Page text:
Bonding, Law Enforcement and Corporate Governance in China
40 Pages Posted: 17 May 2007 Last revised: 4 Apr 2008
Protection of minority shareholders is crucial to developing a strong capital market. Yet, formal legal enforcement is one, but not the only effective mechanism to offer this protection. When a country's formal legal enforcement is weak, to attract investment, entrepreneurs have incentives to develop functional alternatives to assure minority shareholders' interests are protected, and, as such, entrepreneurs may voluntarily bond themselves. China's experience provides many examples of company-initiated bonding practices. Among the various bonding mechanisms that have been utilized, diversifying the ownership structure and cross-listing are so far the most effective. As such, to improve corporate governance in China is not only a question of improving the quality of legal enforcement mechanisms, but also a challenge of finding ways to encourage, facilitate, and support voluntary bonding practices. In this article, three polices are proposed to improve corporate governance, with the common theme of facilitating voluntary bonding practice. First, companies who are willing to bond themselves and improve their corporate governance should be encouraged to cross-list their stock overseas and voluntarily subject themselves to higher disclosure standards and more stringent legal liability. Second, China should facilitate competition between exchanges within its jurisdiction and allow more non-state-owned enterprises to go public. Finally, the corporate law in China should follow the self-enforcing model, where private enforcement is emphasized and encouraged.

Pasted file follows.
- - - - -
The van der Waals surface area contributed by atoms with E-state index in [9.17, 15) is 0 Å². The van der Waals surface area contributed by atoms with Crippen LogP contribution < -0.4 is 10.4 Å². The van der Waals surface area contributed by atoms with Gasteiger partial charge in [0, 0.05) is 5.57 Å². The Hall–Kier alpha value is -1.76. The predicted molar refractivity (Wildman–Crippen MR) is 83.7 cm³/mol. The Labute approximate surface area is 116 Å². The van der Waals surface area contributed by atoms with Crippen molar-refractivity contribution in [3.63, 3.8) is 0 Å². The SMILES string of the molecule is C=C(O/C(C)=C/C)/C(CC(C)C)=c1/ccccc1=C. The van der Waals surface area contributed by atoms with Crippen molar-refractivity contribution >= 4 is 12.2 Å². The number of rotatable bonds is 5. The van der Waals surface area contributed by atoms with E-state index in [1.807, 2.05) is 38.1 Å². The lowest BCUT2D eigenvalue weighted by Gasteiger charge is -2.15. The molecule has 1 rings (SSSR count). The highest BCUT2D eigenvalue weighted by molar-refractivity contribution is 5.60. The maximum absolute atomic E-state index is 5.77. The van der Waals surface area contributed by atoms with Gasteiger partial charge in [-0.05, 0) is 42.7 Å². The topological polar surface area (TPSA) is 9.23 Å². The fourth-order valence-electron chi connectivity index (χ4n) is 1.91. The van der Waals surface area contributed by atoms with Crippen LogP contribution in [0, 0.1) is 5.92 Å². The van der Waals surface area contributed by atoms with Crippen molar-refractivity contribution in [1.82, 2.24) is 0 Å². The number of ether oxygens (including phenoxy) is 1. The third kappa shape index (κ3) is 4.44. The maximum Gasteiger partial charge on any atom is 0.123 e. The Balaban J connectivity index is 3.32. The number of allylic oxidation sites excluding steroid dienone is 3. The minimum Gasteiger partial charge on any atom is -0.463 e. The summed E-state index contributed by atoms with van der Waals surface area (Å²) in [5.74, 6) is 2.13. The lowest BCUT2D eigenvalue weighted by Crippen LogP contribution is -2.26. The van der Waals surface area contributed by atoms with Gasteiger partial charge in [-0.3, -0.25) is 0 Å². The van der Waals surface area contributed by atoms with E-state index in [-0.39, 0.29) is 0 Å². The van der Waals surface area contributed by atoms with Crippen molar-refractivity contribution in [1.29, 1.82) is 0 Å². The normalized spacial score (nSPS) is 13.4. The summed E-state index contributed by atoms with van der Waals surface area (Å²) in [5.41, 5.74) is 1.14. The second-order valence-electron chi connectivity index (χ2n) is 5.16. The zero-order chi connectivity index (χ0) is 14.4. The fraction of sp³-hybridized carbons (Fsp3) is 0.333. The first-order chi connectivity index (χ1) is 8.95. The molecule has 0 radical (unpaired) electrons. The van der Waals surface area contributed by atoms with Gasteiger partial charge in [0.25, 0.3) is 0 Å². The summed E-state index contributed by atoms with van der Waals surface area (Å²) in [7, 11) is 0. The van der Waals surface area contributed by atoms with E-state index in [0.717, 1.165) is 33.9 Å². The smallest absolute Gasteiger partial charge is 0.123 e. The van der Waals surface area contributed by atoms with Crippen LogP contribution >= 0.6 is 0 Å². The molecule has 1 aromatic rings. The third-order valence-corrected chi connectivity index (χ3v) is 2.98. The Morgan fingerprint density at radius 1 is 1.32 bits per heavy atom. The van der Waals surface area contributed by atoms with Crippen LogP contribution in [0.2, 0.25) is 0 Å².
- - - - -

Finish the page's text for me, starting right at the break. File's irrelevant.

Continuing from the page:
Keywords: China, stock market, corporate governance, corporate law, bonding, legal enforcement
JEL Classification: K12, K00, O12
Suggested Citation: Suggested Citation